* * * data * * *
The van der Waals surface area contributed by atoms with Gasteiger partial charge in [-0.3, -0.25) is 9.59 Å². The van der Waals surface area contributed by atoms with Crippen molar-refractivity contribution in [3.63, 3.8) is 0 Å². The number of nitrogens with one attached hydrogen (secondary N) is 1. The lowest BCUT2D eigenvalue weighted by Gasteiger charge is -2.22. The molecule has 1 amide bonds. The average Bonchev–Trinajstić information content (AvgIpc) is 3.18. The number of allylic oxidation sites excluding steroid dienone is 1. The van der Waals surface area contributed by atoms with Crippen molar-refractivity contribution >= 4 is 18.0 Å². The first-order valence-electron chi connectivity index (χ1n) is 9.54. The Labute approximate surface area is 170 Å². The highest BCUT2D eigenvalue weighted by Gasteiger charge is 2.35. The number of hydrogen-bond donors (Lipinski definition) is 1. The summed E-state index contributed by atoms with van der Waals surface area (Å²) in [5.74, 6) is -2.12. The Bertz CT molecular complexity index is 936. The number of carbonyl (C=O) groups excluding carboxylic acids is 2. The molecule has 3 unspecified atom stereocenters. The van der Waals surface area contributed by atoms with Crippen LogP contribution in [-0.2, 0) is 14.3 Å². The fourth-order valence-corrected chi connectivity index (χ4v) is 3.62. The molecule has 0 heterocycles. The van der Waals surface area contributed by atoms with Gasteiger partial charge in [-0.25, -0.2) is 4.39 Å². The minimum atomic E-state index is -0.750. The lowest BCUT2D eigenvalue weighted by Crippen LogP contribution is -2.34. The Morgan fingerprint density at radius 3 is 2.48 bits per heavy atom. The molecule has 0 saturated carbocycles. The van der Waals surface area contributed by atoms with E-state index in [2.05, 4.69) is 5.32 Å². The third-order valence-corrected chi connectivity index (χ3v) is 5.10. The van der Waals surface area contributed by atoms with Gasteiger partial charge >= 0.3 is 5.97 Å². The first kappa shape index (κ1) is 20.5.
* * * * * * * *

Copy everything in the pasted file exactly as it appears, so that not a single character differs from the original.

The van der Waals surface area contributed by atoms with Gasteiger partial charge in [-0.3, -0.25) is 9.59 Å². The van der Waals surface area contributed by atoms with Crippen molar-refractivity contribution in [3.63, 3.8) is 0 Å². The number of nitrogens with one attached hydrogen (secondary N) is 1. The lowest BCUT2D eigenvalue weighted by Gasteiger charge is -2.22. The molecule has 1 amide bonds. The average Bonchev–Trinajstić information content (AvgIpc) is 3.18. The number of allylic oxidation sites excluding steroid dienone is 1. The van der Waals surface area contributed by atoms with Crippen molar-refractivity contribution >= 4 is 18.0 Å². The first-order valence-electron chi connectivity index (χ1n) is 9.54. The Labute approximate surface area is 170 Å². The highest BCUT2D eigenvalue weighted by Gasteiger charge is 2.35. The number of hydrogen-bond donors (Lipinski definition) is 1. The summed E-state index contributed by atoms with van der Waals surface area (Å²) in [5.74, 6) is -2.12. The Bertz CT molecular complexity index is 936. The number of carbonyl (C=O) groups excluding carboxylic acids is 2. The molecule has 3 unspecified atom stereocenters. The van der Waals surface area contributed by atoms with Crippen LogP contribution in [-0.2, 0) is 14.3 Å². The fourth-order valence-corrected chi connectivity index (χ4v) is 3.62. The molecule has 0 heterocycles. The van der Waals surface area contributed by atoms with Gasteiger partial charge in [-0.25, -0.2) is 4.39 Å². The minimum atomic E-state index is -0.750. The lowest BCUT2D eigenvalue weighted by Crippen LogP contribution is -2.34. The Morgan fingerprint density at radius 3 is 2.48 bits per heavy atom. The molecule has 0 saturated carbocycles. The van der Waals surface area contributed by atoms with E-state index in [2.05, 4.69) is 5.32 Å². The third-order valence-corrected chi connectivity index (χ3v) is 5.10. The van der Waals surface area contributed by atoms with Gasteiger partial charge >= 0.3 is 5.97 Å². The first kappa shape index (κ1) is 20.5.